The Inky’s Annette John-Hall Leaves “Liquidation” Behind

“There’s something very demeaning about that word.”

Annette John-Hall, via Twitter

For Inquirer Metro columnist Annette John-Hall, “liquidation” was the tipping point.

When new ownership threatened last month to “liquidate” the Philadelphia Inquirer, Daily News and unless all unions agreed to immediate concessions—including the Newspaper Guild, whose contract ran until October 2013—John-Hall had had enough. Her farewell column ran Friday.

“It was ‘liquidate, liquidate, liquidate,’” she says. “There’s something very demeaning about that word. It gave me chills. When you talk about ‘liquidation,’ you’re talking about furniture, not people. We are the assets at the paper.”

Which begs the question: Why would an ownership group that includes a Jewish person use “liquidate” in any public statement? Who does their PR? Ahmadinejad?

John-Hall, 56, a columnist for seven of her 19 years at the Inky, was by far its most visible black presence. (Faint praise, given how few African Americans occupy the newsroom.) Her focus on blacks and other minorities will be difficult to replace with such a decimated staff.

With John-Hall’s departure, the corps of Metro columnists has shrunk from five to two in less than a month, if you include Daniel Rubin’s being “on assignment” with other duties. Karen Heller and New Jersey-based Kevin Riordan are the lone survivors.

“I felt an obligation to stay and fight the good fight, for the people whose stories might never be heard,” John-Hall says. “I hope the powers-that-be understand the value of what I brought. If the current reporters aren’t going to tell stories that reflect the racial diversity in this city, they need to hire some people who will.”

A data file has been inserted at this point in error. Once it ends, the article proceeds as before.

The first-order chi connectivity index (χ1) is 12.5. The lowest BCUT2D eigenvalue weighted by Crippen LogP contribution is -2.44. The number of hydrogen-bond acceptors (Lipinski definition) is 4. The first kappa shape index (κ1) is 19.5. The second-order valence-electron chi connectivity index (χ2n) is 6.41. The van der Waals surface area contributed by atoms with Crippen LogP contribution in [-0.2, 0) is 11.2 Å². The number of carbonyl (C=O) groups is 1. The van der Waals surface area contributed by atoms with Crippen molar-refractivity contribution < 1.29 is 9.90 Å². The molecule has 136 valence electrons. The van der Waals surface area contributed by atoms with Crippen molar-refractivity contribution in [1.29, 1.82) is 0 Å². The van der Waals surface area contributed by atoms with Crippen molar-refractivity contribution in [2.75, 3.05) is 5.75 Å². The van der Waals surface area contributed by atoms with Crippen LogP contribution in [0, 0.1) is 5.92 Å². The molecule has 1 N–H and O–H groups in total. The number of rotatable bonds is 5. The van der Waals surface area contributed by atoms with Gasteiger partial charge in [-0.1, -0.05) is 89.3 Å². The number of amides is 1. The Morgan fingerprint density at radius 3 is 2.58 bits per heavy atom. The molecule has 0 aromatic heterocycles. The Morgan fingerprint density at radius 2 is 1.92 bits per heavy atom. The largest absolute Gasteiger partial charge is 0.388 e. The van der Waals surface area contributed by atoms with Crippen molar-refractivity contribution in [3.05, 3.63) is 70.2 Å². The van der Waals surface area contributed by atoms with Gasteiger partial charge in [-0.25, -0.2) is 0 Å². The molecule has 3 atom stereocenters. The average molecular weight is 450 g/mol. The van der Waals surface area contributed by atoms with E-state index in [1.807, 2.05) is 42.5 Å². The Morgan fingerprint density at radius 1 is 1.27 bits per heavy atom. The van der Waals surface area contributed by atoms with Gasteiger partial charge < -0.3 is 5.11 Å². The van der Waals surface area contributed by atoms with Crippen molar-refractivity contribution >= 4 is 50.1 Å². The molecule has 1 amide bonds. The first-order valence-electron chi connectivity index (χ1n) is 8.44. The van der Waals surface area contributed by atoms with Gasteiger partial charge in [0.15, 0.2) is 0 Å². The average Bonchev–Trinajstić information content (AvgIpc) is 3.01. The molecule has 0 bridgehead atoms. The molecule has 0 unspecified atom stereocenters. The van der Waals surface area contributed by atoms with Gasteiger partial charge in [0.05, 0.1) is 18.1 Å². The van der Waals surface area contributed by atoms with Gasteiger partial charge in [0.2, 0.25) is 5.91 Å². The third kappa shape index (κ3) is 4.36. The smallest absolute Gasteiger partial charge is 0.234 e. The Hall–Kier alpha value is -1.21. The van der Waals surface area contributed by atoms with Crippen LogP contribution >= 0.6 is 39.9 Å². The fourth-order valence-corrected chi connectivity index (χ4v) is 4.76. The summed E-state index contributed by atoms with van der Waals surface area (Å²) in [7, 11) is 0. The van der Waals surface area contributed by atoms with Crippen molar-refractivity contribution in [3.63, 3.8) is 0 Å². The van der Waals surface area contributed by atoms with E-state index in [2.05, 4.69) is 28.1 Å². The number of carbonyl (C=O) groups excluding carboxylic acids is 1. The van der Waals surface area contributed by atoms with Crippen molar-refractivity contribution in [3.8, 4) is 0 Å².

On that point, John-Hall says she’s certain that management will do the right thing. (See Chance, Fat.)

“I’m confident they will see that excellence depends on diversity,” she says. “Otherwise, we’re not covering the region the way it’s supposed to be covered. They know the importance of diversity, and they know they’ve fallen short in that regard, in both coverage and staff.”

That includes women, who under editor Bill Marimow have all but disappeared from the Inky masthead. John-Hall says female staffers are angry about that power void, but it’s not their top priority. Survival is.

“The constant turbulence just wears you down,” she says. “Women in the newsroom are trying to avoid getting laid off, like everybody else. Those priorities get short shrift when you’re trying to survive. The paper is in survival mode. We have one black reporter on the city desk. It’s a travesty.”

As for the Inky’s survival, John-Hall predicts it will continue, but not in print form. “I love my readers, but most of them are in their 70s,” she explains.

John-Hall, a New Jersey resident, spent yesterday filling out unemployment forms. She’s “wide open” about her next gig, as long as it’s “meaningful, stable” work. She may write a memoir about growing up in Berkeley, get a Master’s degree and teach, even work for a political candidate.

Meanwhile, she has the luxury of enjoying her unemployment, at least for a while. Her husband of almost 30 years works full time, and their three kids are grown.

“My career trajectory has sort of peaked at this point,” John-Hall says. “It’s not my priority anymore. There’s something to be said for getting out when you’re at the top of your game.

“I’m betting that people will know who I am and what I can do, and will offer me something meaningful.”

Full disclosure: I worked for the Inquirer for 30 years, until 2009.